Skip Ribbon Commands
Skip to main content
News : Recent Press Releases     Op-Ed     Publications     About the Legislative Press Bureau Printer Friendly View
9/26/2014 Rep. Craven calls for elimination of minimum corporate tax
STATE HOUSE – The state’s current operating budget includes a provision that had been championed during the recent legislative session by Rep. Robert E. Craven. His bill, eventually rolled into the budget bill enacted earlier this year, raised the threshold on the state’s estate tax.
The goal in pushing that tax change, said Representative Craven (D-Dist. 32, North Kingstown), was to offer tax fairness to small business owners and moderate-income families who may have some assets to pass on to their children.
In his continuing effort to make Rhode Island a more tax-friendly state, Representative Craven has announced plans to introduce legislation when the Assembly returns in January that will eliminate the state’s minimum business corporation tax.
Under the state’s existing tax structure, all Rhode Island businesses face a minimum $500 per year corporations tax, beginning from the date the business incorporates with the Secretary of State.
“As a leading voice in the General Assembly on personal and business tax reform, I believe it is important to weigh the good that would result from eliminating this minimum tax compared to the amount of money the tax generates,” said Representative Craven. “With our current and continuing efforts to attract business to the state, I don’t find it productive to tell a company relocating or opening here that the state is going to charge $500 a year just so they can be in business.”
Representative Craven said his proposal is another way to build on the various reforms and initiatives that have been enacted the past few years to make Rhode Island a good place to run a business. “This proposal is designed to assist all businesses, but especially those small, start-up firms that could better use $500 to build their business. Reducing the cost for small companies and doing away with fiscal impediments for people considering opening a business in Rhode Island will have longer-term benefits for Rhode Island. Making it easier and less expensive for companies to operate here will help them succeed, meaning more jobs for more Rhode Islanders and an overall improvement in the state’s economic picture.”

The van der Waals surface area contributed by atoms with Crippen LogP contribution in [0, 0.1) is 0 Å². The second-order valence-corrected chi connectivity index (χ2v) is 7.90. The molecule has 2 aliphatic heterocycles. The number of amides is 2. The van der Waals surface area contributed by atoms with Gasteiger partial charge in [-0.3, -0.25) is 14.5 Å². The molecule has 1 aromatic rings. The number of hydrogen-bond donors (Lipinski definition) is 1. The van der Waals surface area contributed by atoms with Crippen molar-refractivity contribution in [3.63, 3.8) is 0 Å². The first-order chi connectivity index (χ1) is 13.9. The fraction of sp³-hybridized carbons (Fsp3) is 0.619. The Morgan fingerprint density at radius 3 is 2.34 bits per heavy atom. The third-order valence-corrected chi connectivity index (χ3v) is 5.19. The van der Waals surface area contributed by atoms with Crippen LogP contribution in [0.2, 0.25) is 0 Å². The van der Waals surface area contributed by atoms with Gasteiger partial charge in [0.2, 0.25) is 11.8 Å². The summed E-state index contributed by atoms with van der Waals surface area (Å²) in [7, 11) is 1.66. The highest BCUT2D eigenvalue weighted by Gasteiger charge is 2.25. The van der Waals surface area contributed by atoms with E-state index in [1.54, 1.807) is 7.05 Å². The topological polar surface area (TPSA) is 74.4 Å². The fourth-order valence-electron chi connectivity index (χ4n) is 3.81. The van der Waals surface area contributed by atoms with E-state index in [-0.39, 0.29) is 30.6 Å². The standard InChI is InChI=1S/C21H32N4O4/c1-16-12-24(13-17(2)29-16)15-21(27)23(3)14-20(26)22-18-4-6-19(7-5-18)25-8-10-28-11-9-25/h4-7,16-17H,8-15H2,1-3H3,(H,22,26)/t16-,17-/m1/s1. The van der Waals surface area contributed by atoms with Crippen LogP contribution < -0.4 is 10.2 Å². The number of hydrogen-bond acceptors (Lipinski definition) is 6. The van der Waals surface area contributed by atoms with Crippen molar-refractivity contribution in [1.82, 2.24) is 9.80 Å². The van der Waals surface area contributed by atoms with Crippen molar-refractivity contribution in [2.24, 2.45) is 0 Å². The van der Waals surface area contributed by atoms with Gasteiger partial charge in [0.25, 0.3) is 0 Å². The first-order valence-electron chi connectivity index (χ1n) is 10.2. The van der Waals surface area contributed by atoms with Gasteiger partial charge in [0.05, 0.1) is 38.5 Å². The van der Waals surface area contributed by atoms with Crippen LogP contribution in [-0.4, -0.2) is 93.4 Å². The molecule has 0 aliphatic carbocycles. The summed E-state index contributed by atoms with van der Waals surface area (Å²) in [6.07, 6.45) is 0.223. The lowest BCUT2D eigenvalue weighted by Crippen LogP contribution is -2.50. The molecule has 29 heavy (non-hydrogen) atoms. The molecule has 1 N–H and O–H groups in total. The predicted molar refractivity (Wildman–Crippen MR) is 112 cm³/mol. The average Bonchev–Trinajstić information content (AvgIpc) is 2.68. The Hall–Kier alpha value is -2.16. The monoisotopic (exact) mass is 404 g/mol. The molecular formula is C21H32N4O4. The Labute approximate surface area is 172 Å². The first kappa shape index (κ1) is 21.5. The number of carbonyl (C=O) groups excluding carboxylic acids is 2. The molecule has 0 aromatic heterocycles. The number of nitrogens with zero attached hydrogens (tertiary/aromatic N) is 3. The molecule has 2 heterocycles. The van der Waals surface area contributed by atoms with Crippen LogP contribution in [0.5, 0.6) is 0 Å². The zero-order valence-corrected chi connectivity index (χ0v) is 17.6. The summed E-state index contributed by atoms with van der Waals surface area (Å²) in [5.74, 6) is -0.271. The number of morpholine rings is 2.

Representative Craven, who is in his first term in the House of Representatives, is the Chairman of the House Committee on Municipal Government and a member of the House Committee on Judiciary and the House Committee on Small Business.
The estate tax (sometimes called the “death tax”) threshold was raised to $1.5 million from its previous limit of about $921,000. The increase was coupled with the elimination of the so-called cliff, which requires heirs to pay tax on an estate if its value is greater than the established threshold. Now, as a result of the Craven budget item, any tax liability on an estate valued at more than $1.5 million will be applied only to the amount over the $1.5 million. (As had been the case with existing law, the new $1.5 million threshold will be adjusted annually based on the consumer price index.)
“If we want our economy to improve, we have to find ways to make our tax structure fair and commensurate with that of other states. And we have to actively encourage new and more companies to call Rhode Island home,” said Representative Craven. “I am confident my proposal to eliminate the minimum corporation tax will play a role in helping businesses grow and succeed.”

For more information, contact:
Randall T. Szyba, Publicist
State House Room 20
Providence, RI 02903
(401) 222-2457